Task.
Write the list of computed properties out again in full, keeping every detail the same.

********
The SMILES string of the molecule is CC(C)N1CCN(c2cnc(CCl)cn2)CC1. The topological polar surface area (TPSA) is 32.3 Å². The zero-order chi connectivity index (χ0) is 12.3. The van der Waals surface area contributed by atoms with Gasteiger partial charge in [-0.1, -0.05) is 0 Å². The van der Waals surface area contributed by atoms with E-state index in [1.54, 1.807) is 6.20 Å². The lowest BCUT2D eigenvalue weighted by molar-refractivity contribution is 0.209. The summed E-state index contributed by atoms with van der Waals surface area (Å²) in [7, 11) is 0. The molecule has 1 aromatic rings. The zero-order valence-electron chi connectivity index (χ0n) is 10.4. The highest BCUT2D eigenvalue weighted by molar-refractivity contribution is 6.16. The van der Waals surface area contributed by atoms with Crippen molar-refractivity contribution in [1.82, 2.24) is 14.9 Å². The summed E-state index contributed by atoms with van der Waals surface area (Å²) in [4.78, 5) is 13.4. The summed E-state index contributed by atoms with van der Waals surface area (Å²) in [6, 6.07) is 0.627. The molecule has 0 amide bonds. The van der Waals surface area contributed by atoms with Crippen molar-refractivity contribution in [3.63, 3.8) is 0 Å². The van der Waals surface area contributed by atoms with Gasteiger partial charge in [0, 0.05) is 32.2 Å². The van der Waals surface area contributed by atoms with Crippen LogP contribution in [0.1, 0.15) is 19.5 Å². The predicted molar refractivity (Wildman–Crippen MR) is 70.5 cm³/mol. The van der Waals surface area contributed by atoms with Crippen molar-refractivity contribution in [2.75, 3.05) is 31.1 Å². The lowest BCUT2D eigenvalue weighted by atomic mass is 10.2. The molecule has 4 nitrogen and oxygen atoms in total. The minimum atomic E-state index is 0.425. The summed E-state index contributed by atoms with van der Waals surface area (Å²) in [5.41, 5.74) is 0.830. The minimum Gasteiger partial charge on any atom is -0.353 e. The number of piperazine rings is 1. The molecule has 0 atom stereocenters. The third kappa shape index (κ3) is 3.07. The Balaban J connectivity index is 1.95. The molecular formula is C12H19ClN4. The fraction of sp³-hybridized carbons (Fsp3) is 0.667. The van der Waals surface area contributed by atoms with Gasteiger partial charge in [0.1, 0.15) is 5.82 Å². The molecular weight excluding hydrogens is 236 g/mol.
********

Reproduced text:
The SMILES string of the molecule is CC(C)N1CCN(c2cnc(CCl)cn2)CC1. The topological polar surface area (TPSA) is 32.3 Å². The zero-order chi connectivity index (χ0) is 12.3. The van der Waals surface area contributed by atoms with Gasteiger partial charge in [-0.1, -0.05) is 0 Å². The van der Waals surface area contributed by atoms with E-state index in [1.54, 1.807) is 6.20 Å². The lowest BCUT2D eigenvalue weighted by molar-refractivity contribution is 0.209. The summed E-state index contributed by atoms with van der Waals surface area (Å²) in [7, 11) is 0. The molecule has 1 aromatic rings. The zero-order valence-electron chi connectivity index (χ0n) is 10.4. The highest BCUT2D eigenvalue weighted by molar-refractivity contribution is 6.16. The van der Waals surface area contributed by atoms with Crippen molar-refractivity contribution in [1.82, 2.24) is 14.9 Å². The summed E-state index contributed by atoms with van der Waals surface area (Å²) in [4.78, 5) is 13.4. The summed E-state index contributed by atoms with van der Waals surface area (Å²) in [6, 6.07) is 0.627. The molecule has 0 amide bonds. The van der Waals surface area contributed by atoms with Crippen molar-refractivity contribution in [3.63, 3.8) is 0 Å². The van der Waals surface area contributed by atoms with Gasteiger partial charge in [0, 0.05) is 32.2 Å². The van der Waals surface area contributed by atoms with Crippen LogP contribution in [0.1, 0.15) is 19.5 Å². The predicted molar refractivity (Wildman–Crippen MR) is 70.5 cm³/mol. The van der Waals surface area contributed by atoms with Crippen molar-refractivity contribution in [2.75, 3.05) is 31.1 Å². The lowest BCUT2D eigenvalue weighted by atomic mass is 10.2. The molecule has 4 nitrogen and oxygen atoms in total. The minimum atomic E-state index is 0.425. The summed E-state index contributed by atoms with van der Waals surface area (Å²) in [5.41, 5.74) is 0.830. The minimum Gasteiger partial charge on any atom is -0.353 e. The number of piperazine rings is 1. The molecule has 0 atom stereocenters. The third kappa shape index (κ3) is 3.07. The Balaban J connectivity index is 1.95. The molecular formula is C12H19ClN4. The fraction of sp³-hybridized carbons (Fsp3) is 0.667. The van der Waals surface area contributed by atoms with Gasteiger partial charge in [0.1, 0.15) is 5.82 Å². The molecular weight excluding hydrogens is 236 g/mol.